Amen again.

We have pounded the USGA for making the game more complicated and less enjoyable than it ought to be, for creating controversy where common sense should prevail, so let’s applaud executive director Mike Davis, as well as the R&A, for putting common sense in play.

Yes, this isn’t a perfect answer to handling rules violations.

There are trap doors in the protocols that we are bound to see the game stumble into, because the game is so complex, but this is more than a good faith effort to make the game better.

This is good governance.

And compared to the glacial pace of major rules change of the past, this is swift.

This is the USGA and R&A leading a charge.

We’re seeing that with the radical modernization of the Rules of Golf scheduled to take effect in 2019. We saw it with the release of Decision 34/3-10 three weeks after Thompson’s loss at the ANA, with the decision limiting video review to “reasonable judgment” and “naked eye” standards. We’re hearing it with Davis’ recent comments about the “horrible” impact distance is having on the game, leading us to wonder if the USGA is in some way gearing up to take on the golf ball.

Yes, the new video review protocols aren’t a panacea. Rules officials will still miss violations that should have been caught. There will be questions about level playing fields, about the fairness of stars getting more video review scrutiny than the rank and file. There will be questions about whether viewer complaints were relayed to rules officials.

Golf, they say, isn’t a game of perfect, and neither is rules enforcement, though these protocols make too much sense to be pilloried. They should be applauded. They should solve a lot more problems than they create.

Lexi 'applaud's USGA, R&A for rules change

By Randall MellDecember 11, 2017, 5:15 pm

Lexi Thompson’s pain may prove to be the rest of golf’s gain.

David Rickman, the R&A’s executive director of governance, acknowledged on Golf Channel’s "Morning Drive" Monday that the new protocols that will eliminate the use of TV viewer call-ins and emails to apply penalties was hastened by the controversy following Thompson’s four-shot penalty at the ANA Inspiration in early April. The new protocols also set up rules officials to monitor TV broadcasts beginning next year.

“Clearly, that case has been something of a focus point for us,” Rickman said.

Thompson reacted to the new protocols in an Instagram post.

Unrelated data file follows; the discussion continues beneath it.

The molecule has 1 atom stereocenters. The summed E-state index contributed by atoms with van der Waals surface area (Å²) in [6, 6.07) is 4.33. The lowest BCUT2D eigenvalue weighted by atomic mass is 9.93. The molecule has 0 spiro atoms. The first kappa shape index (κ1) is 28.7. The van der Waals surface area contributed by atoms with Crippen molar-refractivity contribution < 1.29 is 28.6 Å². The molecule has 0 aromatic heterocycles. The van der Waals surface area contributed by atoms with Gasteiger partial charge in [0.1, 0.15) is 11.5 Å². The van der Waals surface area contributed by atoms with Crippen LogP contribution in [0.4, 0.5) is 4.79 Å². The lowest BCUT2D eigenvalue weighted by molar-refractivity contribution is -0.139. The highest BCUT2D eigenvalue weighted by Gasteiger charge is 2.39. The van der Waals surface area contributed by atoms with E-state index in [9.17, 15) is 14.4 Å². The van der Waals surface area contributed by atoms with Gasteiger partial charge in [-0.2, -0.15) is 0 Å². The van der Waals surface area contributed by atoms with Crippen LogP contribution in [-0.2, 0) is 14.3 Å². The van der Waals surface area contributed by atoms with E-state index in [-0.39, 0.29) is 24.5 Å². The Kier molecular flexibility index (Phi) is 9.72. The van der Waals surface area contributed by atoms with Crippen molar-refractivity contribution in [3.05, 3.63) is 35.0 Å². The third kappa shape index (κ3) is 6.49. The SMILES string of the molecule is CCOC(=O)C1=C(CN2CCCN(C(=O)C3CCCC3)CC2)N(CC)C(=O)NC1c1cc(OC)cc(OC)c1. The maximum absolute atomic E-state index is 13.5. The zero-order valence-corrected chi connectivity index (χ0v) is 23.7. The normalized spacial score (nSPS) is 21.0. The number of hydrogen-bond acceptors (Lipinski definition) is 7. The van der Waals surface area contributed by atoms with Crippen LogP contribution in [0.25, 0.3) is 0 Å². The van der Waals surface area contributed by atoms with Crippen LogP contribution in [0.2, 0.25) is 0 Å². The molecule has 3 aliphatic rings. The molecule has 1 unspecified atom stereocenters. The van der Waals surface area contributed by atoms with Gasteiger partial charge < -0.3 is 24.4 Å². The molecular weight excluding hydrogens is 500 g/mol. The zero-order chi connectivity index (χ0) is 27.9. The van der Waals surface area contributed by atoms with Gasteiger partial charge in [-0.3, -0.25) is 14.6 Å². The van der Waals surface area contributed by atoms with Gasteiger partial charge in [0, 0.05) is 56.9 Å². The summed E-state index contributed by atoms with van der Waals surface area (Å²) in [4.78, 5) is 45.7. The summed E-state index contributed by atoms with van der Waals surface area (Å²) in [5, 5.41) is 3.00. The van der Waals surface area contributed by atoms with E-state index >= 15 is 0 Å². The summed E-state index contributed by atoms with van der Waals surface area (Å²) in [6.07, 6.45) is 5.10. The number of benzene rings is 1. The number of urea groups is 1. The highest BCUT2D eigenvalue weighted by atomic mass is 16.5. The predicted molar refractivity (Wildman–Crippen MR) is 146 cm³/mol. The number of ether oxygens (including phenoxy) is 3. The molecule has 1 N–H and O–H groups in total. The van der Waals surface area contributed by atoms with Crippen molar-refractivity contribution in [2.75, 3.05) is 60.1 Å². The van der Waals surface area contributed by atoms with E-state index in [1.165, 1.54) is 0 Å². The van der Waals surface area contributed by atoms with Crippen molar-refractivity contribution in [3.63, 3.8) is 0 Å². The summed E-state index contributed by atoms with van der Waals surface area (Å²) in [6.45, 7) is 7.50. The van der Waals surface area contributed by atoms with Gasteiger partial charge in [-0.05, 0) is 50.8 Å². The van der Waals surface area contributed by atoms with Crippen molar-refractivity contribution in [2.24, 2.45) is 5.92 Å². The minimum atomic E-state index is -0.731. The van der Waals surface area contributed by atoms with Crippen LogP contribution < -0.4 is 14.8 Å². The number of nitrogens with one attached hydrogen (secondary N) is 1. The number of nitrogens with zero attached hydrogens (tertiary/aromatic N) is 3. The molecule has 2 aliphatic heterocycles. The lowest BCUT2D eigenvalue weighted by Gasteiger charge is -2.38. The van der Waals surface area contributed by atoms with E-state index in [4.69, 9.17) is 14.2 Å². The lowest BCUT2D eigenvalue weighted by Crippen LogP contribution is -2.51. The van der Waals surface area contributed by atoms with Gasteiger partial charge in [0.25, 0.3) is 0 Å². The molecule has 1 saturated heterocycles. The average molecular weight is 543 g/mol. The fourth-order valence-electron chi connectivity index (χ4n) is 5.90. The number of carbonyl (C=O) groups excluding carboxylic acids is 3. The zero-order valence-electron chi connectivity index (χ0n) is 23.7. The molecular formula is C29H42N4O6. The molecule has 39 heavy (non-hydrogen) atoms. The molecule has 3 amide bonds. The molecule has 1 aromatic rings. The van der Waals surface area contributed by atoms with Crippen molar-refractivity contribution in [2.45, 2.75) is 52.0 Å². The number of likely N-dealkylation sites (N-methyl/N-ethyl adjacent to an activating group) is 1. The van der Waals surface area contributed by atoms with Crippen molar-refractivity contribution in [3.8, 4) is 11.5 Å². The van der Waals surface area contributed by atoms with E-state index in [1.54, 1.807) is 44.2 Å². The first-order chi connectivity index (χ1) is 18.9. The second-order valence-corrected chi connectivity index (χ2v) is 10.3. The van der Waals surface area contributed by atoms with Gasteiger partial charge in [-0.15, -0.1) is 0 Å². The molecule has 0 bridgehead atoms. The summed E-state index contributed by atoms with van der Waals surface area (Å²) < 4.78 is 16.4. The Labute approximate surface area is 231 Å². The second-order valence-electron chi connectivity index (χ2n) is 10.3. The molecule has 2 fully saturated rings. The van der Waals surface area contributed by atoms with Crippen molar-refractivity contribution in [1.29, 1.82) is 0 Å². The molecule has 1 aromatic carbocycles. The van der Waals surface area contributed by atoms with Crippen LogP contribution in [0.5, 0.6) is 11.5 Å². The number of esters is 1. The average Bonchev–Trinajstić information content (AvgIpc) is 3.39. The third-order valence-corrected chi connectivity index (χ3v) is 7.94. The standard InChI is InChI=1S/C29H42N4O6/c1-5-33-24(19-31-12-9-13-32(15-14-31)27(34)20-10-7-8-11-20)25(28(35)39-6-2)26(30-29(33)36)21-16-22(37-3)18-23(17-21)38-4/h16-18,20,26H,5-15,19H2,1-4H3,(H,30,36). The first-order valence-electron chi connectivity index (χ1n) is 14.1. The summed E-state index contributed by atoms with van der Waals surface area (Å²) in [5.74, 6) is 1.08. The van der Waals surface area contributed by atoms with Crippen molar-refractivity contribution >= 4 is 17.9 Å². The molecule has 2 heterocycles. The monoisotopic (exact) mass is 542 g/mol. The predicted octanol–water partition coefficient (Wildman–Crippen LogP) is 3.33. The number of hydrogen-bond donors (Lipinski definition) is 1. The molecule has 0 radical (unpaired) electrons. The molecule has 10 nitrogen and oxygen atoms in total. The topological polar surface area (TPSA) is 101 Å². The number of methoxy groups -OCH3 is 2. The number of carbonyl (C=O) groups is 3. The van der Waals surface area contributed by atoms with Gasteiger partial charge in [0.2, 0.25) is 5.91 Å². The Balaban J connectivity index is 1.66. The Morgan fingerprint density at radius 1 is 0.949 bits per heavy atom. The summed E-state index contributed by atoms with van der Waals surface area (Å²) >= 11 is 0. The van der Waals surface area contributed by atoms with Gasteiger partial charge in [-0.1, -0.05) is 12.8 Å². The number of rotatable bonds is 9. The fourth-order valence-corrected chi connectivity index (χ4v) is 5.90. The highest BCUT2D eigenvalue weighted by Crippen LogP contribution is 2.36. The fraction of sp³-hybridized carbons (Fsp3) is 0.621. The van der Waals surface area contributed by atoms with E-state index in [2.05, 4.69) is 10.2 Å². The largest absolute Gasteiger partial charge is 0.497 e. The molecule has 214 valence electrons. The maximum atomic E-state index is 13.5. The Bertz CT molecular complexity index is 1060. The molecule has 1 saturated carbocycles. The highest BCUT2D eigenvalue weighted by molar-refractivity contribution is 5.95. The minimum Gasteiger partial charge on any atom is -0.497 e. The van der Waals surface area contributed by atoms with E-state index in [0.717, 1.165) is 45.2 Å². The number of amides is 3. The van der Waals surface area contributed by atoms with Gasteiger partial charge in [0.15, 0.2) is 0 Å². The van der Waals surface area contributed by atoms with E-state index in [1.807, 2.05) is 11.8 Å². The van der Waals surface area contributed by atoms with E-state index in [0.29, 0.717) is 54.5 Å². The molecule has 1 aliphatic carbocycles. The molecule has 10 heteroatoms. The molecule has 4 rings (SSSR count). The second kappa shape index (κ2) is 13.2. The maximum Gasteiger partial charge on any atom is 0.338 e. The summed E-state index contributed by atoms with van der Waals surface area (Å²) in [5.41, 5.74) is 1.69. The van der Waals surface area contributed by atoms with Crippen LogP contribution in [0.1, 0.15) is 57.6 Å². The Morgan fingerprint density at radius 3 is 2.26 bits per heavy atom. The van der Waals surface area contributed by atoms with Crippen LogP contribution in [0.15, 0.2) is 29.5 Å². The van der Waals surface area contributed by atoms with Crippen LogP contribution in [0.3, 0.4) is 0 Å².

“I applaud the USGA and the R&A for their willingness to revise the Rules of Golf to address certain unfortunate situations that have arisen several times in the game of golf,” Thompson wrote. “In my case, I am thankful no one else will have to deal with an outcome such as mine in the future.”

Thompson was penalized two shots for improperly returning her ball to its mark on a green during Saturday’s round after a viewer emailed LPGA officials during Sunday’s broadcast. She was penalized two more shots for signing an incorrect scorecard for her Saturday round. Thompson ultimately lost in a playoff to So Yeon Ryu.

The new protocols will also eliminate the additional two-shot penalty a player receives for failing to include a penalty when a player was unaware of the penalty.

Shortly after the ANA Inspiration, the USGA and R&A led the formation of a video review working group, which included the PGA Tour, LPGA, European Tour, Ladies European Tour and PGA of America.

Also, just three weeks after Thompson was hit with the four-shot penalty, the USGA and R&A released a new Rules of Golf decision decision (34-3/10) limiting video evidence in two ways:

1. If an infraction can’t be seen with the naked eye, there’s no penalty, even if video shows otherwise.

2. If a tournament committee determines that a player does “all that can be reasonably expected to make an accurate estimation or measurement” in determining a line or position to play from or to spot a ball, then there will be no penalty even if video replay later shows that to be wrong.

While the USGA and R&A said the new decision wasn’t based on Thompson’s ANA incident, LPGA players immediately began calling it the “Lexi Rule.”

Getty Images

PGA Tour, LPGA react to video review rules changes

By Golf Channel DigitalDecember 11, 2017, 1:32 pm

The USGA and R&A announced on Monday updates to the Rules of Golf, including no longer accepting call-ins relating to violations. The PGA Tour and LPGA, which were both part of a working group of entities who voted on the changes, issued the following statements:

PGA Tour:

The PGA Tour has worked closely with the USGA and R&A on this issue in recent years, and today's announcement is another positive step to ensure the Rules of Golf align with how the game is presented and viewed globally. The PGA Tour will adopt the new Local Rule beginning January 1, 2018 and evolve our protocols for reviewing video evidence as outlined.


We are encouraged by the willingness of the governing bodies to fully vet the issues and implement real change at a pace much quicker than the sport has seen previously. These new adaptations, coupled with changes announced earlier this year, are true and meaningful advances for the game. The LPGA plans to adopt fully the protocols and new Local Rule as outlined.